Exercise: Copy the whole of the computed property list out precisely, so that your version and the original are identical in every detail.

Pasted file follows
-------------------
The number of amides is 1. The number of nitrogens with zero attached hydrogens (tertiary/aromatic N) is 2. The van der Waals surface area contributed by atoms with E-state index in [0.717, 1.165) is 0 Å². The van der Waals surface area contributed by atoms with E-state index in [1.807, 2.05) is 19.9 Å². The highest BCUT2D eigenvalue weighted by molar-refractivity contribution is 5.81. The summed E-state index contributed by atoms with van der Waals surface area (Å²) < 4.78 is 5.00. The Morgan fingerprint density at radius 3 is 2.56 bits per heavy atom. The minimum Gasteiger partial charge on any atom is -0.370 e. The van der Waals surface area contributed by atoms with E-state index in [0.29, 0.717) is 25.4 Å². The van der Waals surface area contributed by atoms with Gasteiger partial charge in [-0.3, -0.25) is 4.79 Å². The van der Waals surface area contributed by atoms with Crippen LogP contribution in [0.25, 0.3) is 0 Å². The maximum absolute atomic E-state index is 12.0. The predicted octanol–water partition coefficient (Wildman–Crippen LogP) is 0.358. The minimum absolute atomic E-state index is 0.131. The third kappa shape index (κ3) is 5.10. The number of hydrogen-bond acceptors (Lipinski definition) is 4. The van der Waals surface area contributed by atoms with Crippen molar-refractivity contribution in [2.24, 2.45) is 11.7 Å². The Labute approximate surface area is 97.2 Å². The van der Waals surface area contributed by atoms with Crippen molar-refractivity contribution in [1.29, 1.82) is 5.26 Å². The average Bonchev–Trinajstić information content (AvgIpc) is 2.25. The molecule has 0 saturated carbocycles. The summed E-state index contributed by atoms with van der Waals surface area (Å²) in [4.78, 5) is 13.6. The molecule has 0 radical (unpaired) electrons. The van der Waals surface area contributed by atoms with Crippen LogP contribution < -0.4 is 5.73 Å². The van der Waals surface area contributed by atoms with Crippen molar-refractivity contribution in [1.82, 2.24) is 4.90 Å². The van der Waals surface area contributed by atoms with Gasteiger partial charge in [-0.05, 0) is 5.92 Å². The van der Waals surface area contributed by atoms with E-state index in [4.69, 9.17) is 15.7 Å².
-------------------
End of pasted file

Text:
The number of amides is 1. The number of nitrogens with zero attached hydrogens (tertiary/aromatic N) is 2. The van der Waals surface area contributed by atoms with E-state index in [0.717, 1.165) is 0 Å². The van der Waals surface area contributed by atoms with E-state index in [1.807, 2.05) is 19.9 Å². The highest BCUT2D eigenvalue weighted by molar-refractivity contribution is 5.81. The summed E-state index contributed by atoms with van der Waals surface area (Å²) < 4.78 is 5.00. The Morgan fingerprint density at radius 3 is 2.56 bits per heavy atom. The minimum Gasteiger partial charge on any atom is -0.370 e. The van der Waals surface area contributed by atoms with E-state index in [0.29, 0.717) is 25.4 Å². The van der Waals surface area contributed by atoms with Gasteiger partial charge in [-0.3, -0.25) is 4.79 Å². The van der Waals surface area contributed by atoms with Crippen LogP contribution in [0.25, 0.3) is 0 Å². The maximum absolute atomic E-state index is 12.0. The predicted octanol–water partition coefficient (Wildman–Crippen LogP) is 0.358. The minimum absolute atomic E-state index is 0.131. The third kappa shape index (κ3) is 5.10. The number of hydrogen-bond acceptors (Lipinski definition) is 4. The van der Waals surface area contributed by atoms with Crippen molar-refractivity contribution in [2.24, 2.45) is 11.7 Å². The Labute approximate surface area is 97.2 Å². The van der Waals surface area contributed by atoms with Crippen molar-refractivity contribution in [1.29, 1.82) is 5.26 Å². The average Bonchev–Trinajstić information content (AvgIpc) is 2.25. The molecule has 0 saturated carbocycles. The summed E-state index contributed by atoms with van der Waals surface area (Å²) in [4.78, 5) is 13.6. The molecule has 0 radical (unpaired) electrons. The van der Waals surface area contributed by atoms with Crippen LogP contribution < -0.4 is 5.73 Å². The van der Waals surface area contributed by atoms with Crippen molar-refractivity contribution in [1.82, 2.24) is 4.90 Å². The van der Waals surface area contributed by atoms with Gasteiger partial charge in [-0.05, 0) is 5.92 Å². The van der Waals surface area contributed by atoms with E-state index in [4.69, 9.17) is 15.7 Å².